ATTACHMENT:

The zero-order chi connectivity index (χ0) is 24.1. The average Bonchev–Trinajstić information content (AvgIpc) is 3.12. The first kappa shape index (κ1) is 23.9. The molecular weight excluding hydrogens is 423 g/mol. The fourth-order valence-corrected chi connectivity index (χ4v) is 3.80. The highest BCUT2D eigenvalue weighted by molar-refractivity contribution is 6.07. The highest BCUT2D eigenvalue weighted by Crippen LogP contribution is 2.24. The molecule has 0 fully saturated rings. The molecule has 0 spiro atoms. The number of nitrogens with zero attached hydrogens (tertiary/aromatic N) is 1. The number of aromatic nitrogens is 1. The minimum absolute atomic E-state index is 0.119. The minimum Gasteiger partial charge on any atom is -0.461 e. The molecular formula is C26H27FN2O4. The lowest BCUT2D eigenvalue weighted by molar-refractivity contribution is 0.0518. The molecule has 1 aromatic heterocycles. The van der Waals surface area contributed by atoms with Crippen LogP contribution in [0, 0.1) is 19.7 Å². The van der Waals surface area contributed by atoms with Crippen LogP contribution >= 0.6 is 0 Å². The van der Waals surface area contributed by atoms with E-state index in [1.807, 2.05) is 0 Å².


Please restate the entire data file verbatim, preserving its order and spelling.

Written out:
The zero-order chi connectivity index (χ0) is 24.1. The average Bonchev–Trinajstić information content (AvgIpc) is 3.12. The first kappa shape index (κ1) is 23.9. The molecular weight excluding hydrogens is 423 g/mol. The fourth-order valence-corrected chi connectivity index (χ4v) is 3.80. The highest BCUT2D eigenvalue weighted by molar-refractivity contribution is 6.07. The highest BCUT2D eigenvalue weighted by Crippen LogP contribution is 2.24. The molecule has 0 fully saturated rings. The molecule has 0 spiro atoms. The number of nitrogens with zero attached hydrogens (tertiary/aromatic N) is 1. The number of aromatic nitrogens is 1. The minimum absolute atomic E-state index is 0.119. The minimum Gasteiger partial charge on any atom is -0.461 e. The molecular formula is C26H27FN2O4. The lowest BCUT2D eigenvalue weighted by molar-refractivity contribution is 0.0518. The molecule has 1 aromatic heterocycles. The van der Waals surface area contributed by atoms with Crippen LogP contribution in [0, 0.1) is 19.7 Å². The van der Waals surface area contributed by atoms with Crippen LogP contribution >= 0.6 is 0 Å². The van der Waals surface area contributed by atoms with E-state index in [1.807, 2.05) is 0 Å².